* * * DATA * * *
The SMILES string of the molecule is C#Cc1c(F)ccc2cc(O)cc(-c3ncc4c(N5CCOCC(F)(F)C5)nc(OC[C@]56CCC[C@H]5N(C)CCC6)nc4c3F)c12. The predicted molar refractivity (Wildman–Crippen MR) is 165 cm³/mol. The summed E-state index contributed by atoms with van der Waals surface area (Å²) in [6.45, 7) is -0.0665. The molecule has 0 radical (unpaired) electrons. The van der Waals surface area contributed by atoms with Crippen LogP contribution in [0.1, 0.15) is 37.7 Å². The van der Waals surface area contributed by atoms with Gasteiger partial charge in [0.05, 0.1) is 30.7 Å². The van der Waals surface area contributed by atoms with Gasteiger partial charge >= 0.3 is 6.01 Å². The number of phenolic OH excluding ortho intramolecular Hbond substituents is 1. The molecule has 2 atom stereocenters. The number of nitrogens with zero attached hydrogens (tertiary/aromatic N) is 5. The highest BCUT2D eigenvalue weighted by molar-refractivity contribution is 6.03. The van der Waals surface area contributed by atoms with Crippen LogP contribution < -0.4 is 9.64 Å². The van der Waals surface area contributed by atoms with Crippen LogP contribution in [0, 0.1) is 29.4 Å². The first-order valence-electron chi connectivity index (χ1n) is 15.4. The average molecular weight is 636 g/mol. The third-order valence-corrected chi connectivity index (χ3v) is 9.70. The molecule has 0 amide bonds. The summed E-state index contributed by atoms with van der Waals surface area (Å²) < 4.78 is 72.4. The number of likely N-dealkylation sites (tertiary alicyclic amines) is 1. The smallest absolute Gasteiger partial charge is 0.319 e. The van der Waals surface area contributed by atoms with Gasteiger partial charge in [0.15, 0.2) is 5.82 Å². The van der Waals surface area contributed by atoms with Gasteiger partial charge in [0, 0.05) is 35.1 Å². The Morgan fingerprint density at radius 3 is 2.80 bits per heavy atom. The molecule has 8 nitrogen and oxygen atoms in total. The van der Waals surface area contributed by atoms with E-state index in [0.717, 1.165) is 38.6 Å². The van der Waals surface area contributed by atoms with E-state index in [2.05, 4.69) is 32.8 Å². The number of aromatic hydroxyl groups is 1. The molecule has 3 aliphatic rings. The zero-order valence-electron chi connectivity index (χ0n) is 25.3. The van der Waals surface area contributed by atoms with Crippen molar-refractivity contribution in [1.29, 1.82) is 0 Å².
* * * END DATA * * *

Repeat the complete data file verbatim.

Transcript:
The SMILES string of the molecule is C#Cc1c(F)ccc2cc(O)cc(-c3ncc4c(N5CCOCC(F)(F)C5)nc(OC[C@]56CCC[C@H]5N(C)CCC6)nc4c3F)c12. The predicted molar refractivity (Wildman–Crippen MR) is 165 cm³/mol. The summed E-state index contributed by atoms with van der Waals surface area (Å²) in [6.45, 7) is -0.0665. The molecule has 0 radical (unpaired) electrons. The van der Waals surface area contributed by atoms with Crippen LogP contribution in [0.1, 0.15) is 37.7 Å². The van der Waals surface area contributed by atoms with Gasteiger partial charge in [0.05, 0.1) is 30.7 Å². The van der Waals surface area contributed by atoms with Gasteiger partial charge >= 0.3 is 6.01 Å². The number of phenolic OH excluding ortho intramolecular Hbond substituents is 1. The molecule has 2 atom stereocenters. The number of nitrogens with zero attached hydrogens (tertiary/aromatic N) is 5. The highest BCUT2D eigenvalue weighted by molar-refractivity contribution is 6.03. The van der Waals surface area contributed by atoms with Crippen LogP contribution < -0.4 is 9.64 Å². The van der Waals surface area contributed by atoms with Crippen LogP contribution in [0, 0.1) is 29.4 Å². The first-order valence-electron chi connectivity index (χ1n) is 15.4. The average molecular weight is 636 g/mol. The third-order valence-corrected chi connectivity index (χ3v) is 9.70. The molecule has 0 amide bonds. The summed E-state index contributed by atoms with van der Waals surface area (Å²) < 4.78 is 72.4. The number of likely N-dealkylation sites (tertiary alicyclic amines) is 1. The smallest absolute Gasteiger partial charge is 0.319 e. The van der Waals surface area contributed by atoms with Gasteiger partial charge in [0.15, 0.2) is 5.82 Å². The van der Waals surface area contributed by atoms with Gasteiger partial charge in [0, 0.05) is 35.1 Å². The Morgan fingerprint density at radius 3 is 2.80 bits per heavy atom. The molecule has 8 nitrogen and oxygen atoms in total. The van der Waals surface area contributed by atoms with E-state index in [0.717, 1.165) is 38.6 Å². The van der Waals surface area contributed by atoms with E-state index in [2.05, 4.69) is 32.8 Å². The number of aromatic hydroxyl groups is 1. The molecule has 3 aliphatic rings. The zero-order valence-electron chi connectivity index (χ0n) is 25.3. The van der Waals surface area contributed by atoms with Crippen molar-refractivity contribution in [1.29, 1.82) is 0 Å².